Format

Send to

Choose Destination
Collegian. 2012;19(3):153-70.

A review of undergraduate interprofessional simulation-based education (IPSE).

Author information

1
Manchester Metropolitan University, M13 0JA, UK. s.gough@mmu.ac.uk

Abstract

Interprofessional simulation-based education (IPSE) is becoming an increasingly popular educational strategy worldwide within undergraduate healthcare curricular. The purpose of the literature review was to examine qualitative, quantitative and mixed/multi-method research studies featuring undergraduate IPSE. A literature review was conducted using CINAHL, MEDLINE, and PsycINFO databases from January 1999 to September 2011 and pre-set criteria. The criteria used to screen all 120 abstracts included: (a) the article pertained to both simulation and undergraduate IPE and (b) the article reported a research study. Eighteen articles which met the pre-set criteria were included in the literature review. All studies featured outcome measures; many were purposely designed and lacked psychometric development and evaluation. Key IPSE drivers included capacity planning, preparedness for disaster management and improving patient care through the evaluation of teambuilding, teamwork skills or communicating within inter-disciplinary teams. Studies evaluated/explored either student or teacher perspectives of learning within the context of IPSE or both. The IPSE learning processes varied considerably in relation to duration, fidelity and professions involved. The scenarios ranged from managing adults admitted to hospital settings, mass casualty/mock disaster patient management to the use of training wards. The majority of the articles identified common IPSE outcomes relating to increased confidence, knowledge, leadership, teamwork, and communication skills. Based on the findings of this review, the authors suggest that further multi-site, longitudinal research studies are required to provide evidence of the transferability of skills developed during IPSE and their overall impact on both undergraduate education and healthcare.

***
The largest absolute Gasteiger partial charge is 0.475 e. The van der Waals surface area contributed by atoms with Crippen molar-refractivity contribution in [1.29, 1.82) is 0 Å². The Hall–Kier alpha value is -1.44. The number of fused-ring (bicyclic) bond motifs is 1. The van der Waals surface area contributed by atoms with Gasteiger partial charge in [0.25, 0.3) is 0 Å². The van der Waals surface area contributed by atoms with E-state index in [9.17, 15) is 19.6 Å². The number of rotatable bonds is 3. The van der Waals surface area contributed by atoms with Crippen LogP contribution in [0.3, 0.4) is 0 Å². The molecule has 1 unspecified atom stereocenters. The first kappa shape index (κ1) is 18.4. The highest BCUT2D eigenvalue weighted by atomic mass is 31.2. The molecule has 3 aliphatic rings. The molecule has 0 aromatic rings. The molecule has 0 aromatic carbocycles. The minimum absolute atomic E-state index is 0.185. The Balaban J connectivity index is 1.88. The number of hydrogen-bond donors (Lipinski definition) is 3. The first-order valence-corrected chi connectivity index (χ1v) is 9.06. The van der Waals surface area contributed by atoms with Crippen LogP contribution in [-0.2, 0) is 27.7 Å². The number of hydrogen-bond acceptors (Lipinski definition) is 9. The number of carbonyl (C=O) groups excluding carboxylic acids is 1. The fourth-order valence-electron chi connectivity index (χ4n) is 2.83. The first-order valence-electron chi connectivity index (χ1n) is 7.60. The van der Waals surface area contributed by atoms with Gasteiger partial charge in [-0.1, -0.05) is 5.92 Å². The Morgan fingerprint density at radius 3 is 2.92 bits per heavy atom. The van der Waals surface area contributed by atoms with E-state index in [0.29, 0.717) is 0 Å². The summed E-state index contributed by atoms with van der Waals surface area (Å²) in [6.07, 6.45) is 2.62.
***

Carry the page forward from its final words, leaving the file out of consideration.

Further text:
PMID:
23101350
[Indexed for MEDLINE]

Supplemental Content

Loading ...
Support Center